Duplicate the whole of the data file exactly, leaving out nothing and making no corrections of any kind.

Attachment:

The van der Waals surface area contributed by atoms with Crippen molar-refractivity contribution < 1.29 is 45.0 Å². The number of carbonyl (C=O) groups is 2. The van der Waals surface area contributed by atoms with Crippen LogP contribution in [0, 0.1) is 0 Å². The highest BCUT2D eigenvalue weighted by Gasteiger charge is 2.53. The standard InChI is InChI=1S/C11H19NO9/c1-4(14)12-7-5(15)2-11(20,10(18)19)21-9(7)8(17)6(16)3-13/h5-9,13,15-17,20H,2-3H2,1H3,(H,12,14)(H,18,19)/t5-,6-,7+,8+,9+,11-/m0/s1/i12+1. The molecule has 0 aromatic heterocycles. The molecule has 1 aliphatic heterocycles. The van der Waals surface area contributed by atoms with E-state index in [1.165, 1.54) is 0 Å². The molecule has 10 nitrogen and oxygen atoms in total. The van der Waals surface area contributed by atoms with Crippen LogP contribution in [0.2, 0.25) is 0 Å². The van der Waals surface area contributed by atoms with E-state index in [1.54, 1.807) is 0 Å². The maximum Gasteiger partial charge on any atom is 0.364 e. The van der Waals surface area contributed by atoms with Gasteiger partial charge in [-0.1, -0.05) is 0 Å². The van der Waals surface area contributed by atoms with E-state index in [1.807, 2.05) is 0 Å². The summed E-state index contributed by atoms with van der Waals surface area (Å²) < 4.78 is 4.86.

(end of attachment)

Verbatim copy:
The van der Waals surface area contributed by atoms with Crippen molar-refractivity contribution < 1.29 is 45.0 Å². The number of carbonyl (C=O) groups is 2. The van der Waals surface area contributed by atoms with Crippen LogP contribution in [0, 0.1) is 0 Å². The highest BCUT2D eigenvalue weighted by Gasteiger charge is 2.53. The standard InChI is InChI=1S/C11H19NO9/c1-4(14)12-7-5(15)2-11(20,10(18)19)21-9(7)8(17)6(16)3-13/h5-9,13,15-17,20H,2-3H2,1H3,(H,12,14)(H,18,19)/t5-,6-,7+,8+,9+,11-/m0/s1/i12+1. The molecule has 0 aromatic heterocycles. The molecule has 1 aliphatic heterocycles. The van der Waals surface area contributed by atoms with E-state index in [1.165, 1.54) is 0 Å². The molecule has 10 nitrogen and oxygen atoms in total. The van der Waals surface area contributed by atoms with Crippen LogP contribution in [0.2, 0.25) is 0 Å². The van der Waals surface area contributed by atoms with E-state index in [1.54, 1.807) is 0 Å². The maximum Gasteiger partial charge on any atom is 0.364 e. The van der Waals surface area contributed by atoms with Gasteiger partial charge in [-0.1, -0.05) is 0 Å². The van der Waals surface area contributed by atoms with E-state index in [1.807, 2.05) is 0 Å². The summed E-state index contributed by atoms with van der Waals surface area (Å²) < 4.78 is 4.86.